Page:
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We know that infected people generate and release droplets and aerosols by coughing, breathing, speaking, etc. Others who have contact with these droplets or aerosols may risk infection. Determining the exposure and infection risk for these individuals raises many questions. For example:
For years, our research customers have found TSI particle instruments to be valuable experimental tools in addressing questions like these.
Aerosols emitted by people when breathing, talking, sneezing, and coughing are liquid droplets. Because outside air is usually not as humid as the air inside a human respiratory system, the droplets begin to evaporate soon after emission. Evaporation shrinks them, which affects how far they can travel.
The largest droplets settle onto the floor or other surfaces, due to gravity. The remainder stay airborne for some time, depending upon their final size after evaporation is complete. Droplets eventually become tiny solid particles that may contain viable microorganisms, including viruses. The smaller the particles are, the longer they can stay suspended in air, and the better they are able to spread over longer distances. We know that very small droplets and particles are able to deposit deep into the respiratory tract. Size, distribution, and concentration are particle characteristics that are relevant to the above research questions. Consequently, it’s vital to be able to measure these characteristics accurately.
For measuring particles in the 0.5 to 20 µm range, the Aerodynamic Particle Sizer® (APS™) 3321 spectrometer is a field-proven instrument. It uses a robust ‘time of flight” technique that determines the aerodynamic particle diameter, a parameter that is commonly used to characterize the deposition of particles in the human respiratory system. The APS™ 3321 spectrometer is used by the US Army Lab to measure particles emitted by human sneezing.
The Optical Particle Sizer (OPS) 3330 is another instrument that can measure airborne particles in the 0.3 to 10 µm size range, but with a lower size resolution compared to the APS™ 3321. This spectrometer uses a light-scattering technique to provide a response that is dependent on the refractive index of the measured particles. For example, the illustration below shows an experimental setup using TSI instruments. In this experiment, researchers sought to 3321 measure the size distribution and concentration of aerosol particles emitted by a person during coughing events.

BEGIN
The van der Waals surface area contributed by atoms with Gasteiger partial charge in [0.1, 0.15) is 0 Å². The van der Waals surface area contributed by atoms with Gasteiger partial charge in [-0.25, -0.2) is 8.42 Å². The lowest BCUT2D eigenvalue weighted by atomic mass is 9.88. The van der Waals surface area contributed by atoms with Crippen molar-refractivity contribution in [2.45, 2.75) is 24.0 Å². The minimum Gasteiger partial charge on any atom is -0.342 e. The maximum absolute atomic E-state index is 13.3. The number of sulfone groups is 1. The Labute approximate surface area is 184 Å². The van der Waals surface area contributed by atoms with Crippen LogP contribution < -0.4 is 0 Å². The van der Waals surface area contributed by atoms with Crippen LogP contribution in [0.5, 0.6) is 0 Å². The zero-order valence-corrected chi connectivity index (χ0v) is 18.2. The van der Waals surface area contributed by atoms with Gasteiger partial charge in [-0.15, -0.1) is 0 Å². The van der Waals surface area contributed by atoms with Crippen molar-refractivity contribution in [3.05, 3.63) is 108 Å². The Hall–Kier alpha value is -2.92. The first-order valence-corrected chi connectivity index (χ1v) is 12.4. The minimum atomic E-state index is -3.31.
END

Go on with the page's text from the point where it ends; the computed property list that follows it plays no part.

For measuring particles in the 1 to 1000 nm size range, TSI offers instruments based on the electrical mobility classification, followed with counting by a condensation particle counter. The Scanning Mobility Particle Sizer™ (SMPS™) spectrometer is configurable to measure different size ranges depending on the specific application; they have excellent sizing resolution and particle concentration range. The SMPS™ 3938 spectrometers made by TSI are serving worldwide in academia and industry for a variety of applications, including virus physical characterization studies.
On a day-to-day basis, the most important question for a respiratory protection device is whether it is protecting the person wearing it. Correct fit of a device to the person’s face is a key component of that protection. The PortaCount® Respirator Fit Tester objectively measures how completely a mask seals to a wearer’s face. It is able to quantitatively fit test many types of respirators—gas masks, SCBAs, respirators, and disposables like N95s and FFP3s.